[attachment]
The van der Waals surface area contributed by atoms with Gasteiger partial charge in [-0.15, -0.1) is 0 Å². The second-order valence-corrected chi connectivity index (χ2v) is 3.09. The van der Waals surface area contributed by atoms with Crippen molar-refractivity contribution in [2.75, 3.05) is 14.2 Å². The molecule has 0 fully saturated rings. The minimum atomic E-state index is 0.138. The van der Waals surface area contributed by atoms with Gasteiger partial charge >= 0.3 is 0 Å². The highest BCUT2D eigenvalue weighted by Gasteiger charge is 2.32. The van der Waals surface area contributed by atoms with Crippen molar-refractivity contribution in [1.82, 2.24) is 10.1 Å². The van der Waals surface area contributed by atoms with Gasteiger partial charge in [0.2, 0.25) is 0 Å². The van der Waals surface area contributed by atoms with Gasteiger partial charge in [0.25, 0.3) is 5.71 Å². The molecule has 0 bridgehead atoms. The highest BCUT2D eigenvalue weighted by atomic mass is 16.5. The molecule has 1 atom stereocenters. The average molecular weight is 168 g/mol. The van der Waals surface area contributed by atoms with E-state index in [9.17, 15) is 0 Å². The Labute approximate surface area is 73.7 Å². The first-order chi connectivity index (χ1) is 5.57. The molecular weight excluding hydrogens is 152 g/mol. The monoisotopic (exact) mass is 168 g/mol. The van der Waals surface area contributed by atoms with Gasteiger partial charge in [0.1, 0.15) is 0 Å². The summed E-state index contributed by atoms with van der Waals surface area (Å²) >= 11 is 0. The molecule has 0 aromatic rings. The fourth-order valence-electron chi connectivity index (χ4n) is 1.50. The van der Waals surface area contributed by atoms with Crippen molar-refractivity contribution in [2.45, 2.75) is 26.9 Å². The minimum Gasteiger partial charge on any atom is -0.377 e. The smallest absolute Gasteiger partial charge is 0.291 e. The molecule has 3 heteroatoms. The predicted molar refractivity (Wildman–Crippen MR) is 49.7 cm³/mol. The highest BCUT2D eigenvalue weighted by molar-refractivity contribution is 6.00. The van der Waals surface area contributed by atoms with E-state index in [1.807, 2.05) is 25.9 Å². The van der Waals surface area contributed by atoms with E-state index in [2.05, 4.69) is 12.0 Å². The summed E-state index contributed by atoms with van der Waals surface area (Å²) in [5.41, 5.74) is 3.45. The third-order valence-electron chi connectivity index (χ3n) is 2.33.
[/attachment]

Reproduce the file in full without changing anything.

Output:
The van der Waals surface area contributed by atoms with Gasteiger partial charge in [-0.15, -0.1) is 0 Å². The second-order valence-corrected chi connectivity index (χ2v) is 3.09. The van der Waals surface area contributed by atoms with Crippen molar-refractivity contribution in [2.75, 3.05) is 14.2 Å². The molecule has 0 fully saturated rings. The minimum atomic E-state index is 0.138. The van der Waals surface area contributed by atoms with Gasteiger partial charge >= 0.3 is 0 Å². The highest BCUT2D eigenvalue weighted by Gasteiger charge is 2.32. The van der Waals surface area contributed by atoms with Crippen molar-refractivity contribution in [1.82, 2.24) is 10.1 Å². The van der Waals surface area contributed by atoms with Gasteiger partial charge in [0.2, 0.25) is 0 Å². The van der Waals surface area contributed by atoms with Gasteiger partial charge in [0.25, 0.3) is 5.71 Å². The molecule has 0 bridgehead atoms. The highest BCUT2D eigenvalue weighted by atomic mass is 16.5. The molecule has 1 atom stereocenters. The average molecular weight is 168 g/mol. The van der Waals surface area contributed by atoms with E-state index in [9.17, 15) is 0 Å². The Labute approximate surface area is 73.7 Å². The first-order chi connectivity index (χ1) is 5.57. The molecular weight excluding hydrogens is 152 g/mol. The monoisotopic (exact) mass is 168 g/mol. The van der Waals surface area contributed by atoms with Gasteiger partial charge in [0.1, 0.15) is 0 Å². The summed E-state index contributed by atoms with van der Waals surface area (Å²) >= 11 is 0. The molecule has 0 aromatic rings. The fourth-order valence-electron chi connectivity index (χ4n) is 1.50. The van der Waals surface area contributed by atoms with Crippen molar-refractivity contribution in [2.45, 2.75) is 26.9 Å². The minimum Gasteiger partial charge on any atom is -0.377 e. The smallest absolute Gasteiger partial charge is 0.291 e. The molecule has 3 heteroatoms. The predicted molar refractivity (Wildman–Crippen MR) is 49.7 cm³/mol. The highest BCUT2D eigenvalue weighted by molar-refractivity contribution is 6.00. The van der Waals surface area contributed by atoms with E-state index in [1.807, 2.05) is 25.9 Å². The van der Waals surface area contributed by atoms with E-state index in [2.05, 4.69) is 12.0 Å². The summed E-state index contributed by atoms with van der Waals surface area (Å²) in [5.41, 5.74) is 3.45. The third-order valence-electron chi connectivity index (χ3n) is 2.33.